Having grown out of the original warehouse building in just seven years, new storage facilities were erected in 2015, but with current production levels at around 80,000 bottles per year and with increased plantings waiting to come into production, Lee is once again running out of space.
Expansion and investment
Expansion and investment can also be seen within the winery with the installation of new disgorging facilities this year and further plans in the pipeline. With 24 stainless steel tanks currently in situ, Lee is hoping to add another line of larger sized tanks in the winery as well as a new press.
“Our current grape press needs to go; it is far too small!” said Lee. “We are hoping to get a new press probably about four times the size. At the moment with the Bacchus harvest I will be pressing for 72 hours straight which is quite a shift.”
With Brexit having contributed to the crash of the pound and all of Winbirri’s equipment being imported from Europe, the expansion plans have been costlier than initially anticipated with the bottling and disgorging line costing around £20,000 more than the original quote.
Investment costs aside, Winbirri is now fully equipped to do all its sparkling wine production in house and while in the past, sparkling has only been produced in small batches, November 2017 saw the release of the 2013 Vintage Reserve, the estate’s ‘first big batch’ sparkling white.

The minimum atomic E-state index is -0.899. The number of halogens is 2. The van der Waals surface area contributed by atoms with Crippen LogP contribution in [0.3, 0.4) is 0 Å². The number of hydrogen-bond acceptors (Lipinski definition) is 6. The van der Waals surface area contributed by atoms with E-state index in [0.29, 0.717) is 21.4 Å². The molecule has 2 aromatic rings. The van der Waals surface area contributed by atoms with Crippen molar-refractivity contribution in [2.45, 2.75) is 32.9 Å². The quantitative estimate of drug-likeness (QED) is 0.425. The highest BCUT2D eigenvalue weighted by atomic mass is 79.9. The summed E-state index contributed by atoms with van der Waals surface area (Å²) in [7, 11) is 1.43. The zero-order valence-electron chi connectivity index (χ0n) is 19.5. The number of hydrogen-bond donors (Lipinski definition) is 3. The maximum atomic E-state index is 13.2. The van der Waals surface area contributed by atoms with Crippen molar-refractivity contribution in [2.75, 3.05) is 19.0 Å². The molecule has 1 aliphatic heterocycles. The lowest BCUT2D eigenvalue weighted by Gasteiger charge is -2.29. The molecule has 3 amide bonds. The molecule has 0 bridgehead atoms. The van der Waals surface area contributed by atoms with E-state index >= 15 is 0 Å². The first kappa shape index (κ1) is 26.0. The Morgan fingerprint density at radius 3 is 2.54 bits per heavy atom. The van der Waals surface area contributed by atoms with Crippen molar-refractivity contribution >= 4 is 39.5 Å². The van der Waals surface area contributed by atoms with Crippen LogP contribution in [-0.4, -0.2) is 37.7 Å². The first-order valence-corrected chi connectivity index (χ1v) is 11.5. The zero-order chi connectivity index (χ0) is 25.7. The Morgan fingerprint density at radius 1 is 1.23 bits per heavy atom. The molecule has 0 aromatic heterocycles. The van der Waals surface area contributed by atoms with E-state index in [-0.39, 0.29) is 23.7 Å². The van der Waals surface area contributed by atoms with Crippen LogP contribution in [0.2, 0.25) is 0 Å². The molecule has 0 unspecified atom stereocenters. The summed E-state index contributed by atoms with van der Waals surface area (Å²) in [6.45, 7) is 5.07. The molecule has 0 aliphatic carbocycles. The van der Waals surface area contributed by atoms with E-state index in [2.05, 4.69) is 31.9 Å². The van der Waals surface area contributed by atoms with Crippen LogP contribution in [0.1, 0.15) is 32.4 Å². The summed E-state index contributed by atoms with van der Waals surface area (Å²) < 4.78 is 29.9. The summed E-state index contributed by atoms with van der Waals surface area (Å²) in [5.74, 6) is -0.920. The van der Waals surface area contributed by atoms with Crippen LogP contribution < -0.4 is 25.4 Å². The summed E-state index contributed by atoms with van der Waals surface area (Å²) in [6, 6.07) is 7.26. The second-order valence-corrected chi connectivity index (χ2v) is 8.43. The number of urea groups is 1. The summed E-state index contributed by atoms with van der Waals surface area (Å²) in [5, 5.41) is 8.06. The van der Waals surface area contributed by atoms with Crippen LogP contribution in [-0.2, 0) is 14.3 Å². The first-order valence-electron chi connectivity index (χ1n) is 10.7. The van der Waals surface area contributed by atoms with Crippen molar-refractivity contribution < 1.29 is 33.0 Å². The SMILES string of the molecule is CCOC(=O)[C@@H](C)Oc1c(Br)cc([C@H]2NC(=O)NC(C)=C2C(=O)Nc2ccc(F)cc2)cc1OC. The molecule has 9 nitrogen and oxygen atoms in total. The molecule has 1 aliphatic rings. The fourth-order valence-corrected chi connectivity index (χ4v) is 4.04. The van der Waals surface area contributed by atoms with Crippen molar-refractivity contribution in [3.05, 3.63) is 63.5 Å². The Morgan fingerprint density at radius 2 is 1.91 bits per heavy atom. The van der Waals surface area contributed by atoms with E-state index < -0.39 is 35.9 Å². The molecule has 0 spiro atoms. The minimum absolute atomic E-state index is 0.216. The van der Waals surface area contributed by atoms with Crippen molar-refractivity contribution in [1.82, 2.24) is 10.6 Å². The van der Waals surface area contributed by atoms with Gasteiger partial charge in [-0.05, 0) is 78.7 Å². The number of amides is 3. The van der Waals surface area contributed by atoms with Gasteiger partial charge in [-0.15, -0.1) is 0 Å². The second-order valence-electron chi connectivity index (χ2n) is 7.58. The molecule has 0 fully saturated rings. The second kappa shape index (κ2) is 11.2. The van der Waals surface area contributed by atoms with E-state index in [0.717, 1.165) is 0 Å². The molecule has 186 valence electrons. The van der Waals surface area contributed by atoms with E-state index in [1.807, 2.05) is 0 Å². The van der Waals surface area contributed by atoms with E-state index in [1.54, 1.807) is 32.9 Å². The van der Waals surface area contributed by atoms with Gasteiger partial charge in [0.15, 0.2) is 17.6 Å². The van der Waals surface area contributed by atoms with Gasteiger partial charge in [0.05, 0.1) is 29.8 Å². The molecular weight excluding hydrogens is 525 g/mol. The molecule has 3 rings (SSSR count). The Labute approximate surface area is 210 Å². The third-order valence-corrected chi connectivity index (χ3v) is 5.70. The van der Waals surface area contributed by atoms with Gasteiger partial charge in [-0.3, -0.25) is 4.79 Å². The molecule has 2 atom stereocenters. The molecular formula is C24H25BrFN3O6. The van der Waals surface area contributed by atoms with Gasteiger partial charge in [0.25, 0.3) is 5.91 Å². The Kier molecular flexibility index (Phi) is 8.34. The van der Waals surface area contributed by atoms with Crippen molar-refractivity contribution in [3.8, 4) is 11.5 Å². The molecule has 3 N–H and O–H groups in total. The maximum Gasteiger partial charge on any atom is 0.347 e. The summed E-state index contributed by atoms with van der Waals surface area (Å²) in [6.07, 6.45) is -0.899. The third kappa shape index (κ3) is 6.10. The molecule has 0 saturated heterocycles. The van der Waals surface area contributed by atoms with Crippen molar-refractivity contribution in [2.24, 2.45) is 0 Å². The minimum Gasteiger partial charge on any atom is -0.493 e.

“We’re really pleased with the new sparkling,” said Lee. “We have gone quite heavy on the Pinot noir in the blend because I like the fruit expression it gives. I know it is the lower yielding of the three, thus making it more expensive in production, but that is the way I wanted to take it and I prefer the outcome of a bit more fruit coming through.”
Attention to detail
After studying at Plumpton College, Lee decided to start his wine making career at Winbirri with father Stephen, who is still heavily involved in the running of the estate. Lee found he was able to make, and more importantly learn from, his own mistakes without being tarnished by anyone else’s methods.
“I wanted a clean slate,” said Lee. “I had a vision of how I wanted to produce our wines and kept to it. You never stop learning and I will make sure that I work harder and longer to improve. Even if I have to work a 90-hour work week, I will pay attention to detail and keep going until the job is done. We have got to where we are by having our morals and ethics of doing things a certain way and not changing and that is what I put our success down to.”
Taking a minimal intervention approach to the wine making, Lee gets nature to do most of the work and puts the ‘secret to his success’ down to his intense level of attention to detail.
“I am a keen believer that it doesn’t matter how insignificant it looks, if it is going to make the wine better it will get done and that approach appears to be paying off,” said Lee. “We don’t cut any corners; with the reds, for instance, we’ll do one year tank, one year barrel and then one year bottle aging. Opting for American Oak on three year rotations may add a big expense onto the production costs but the results are paying off.”
With the recipe for success consolidated, and 2017 bringing a ‘nice and clean’ harvest which finished two and a half weeks earlier than expected, with ‘another nice vintage coming on’ Winbirri is set to continue on its growth trajectory.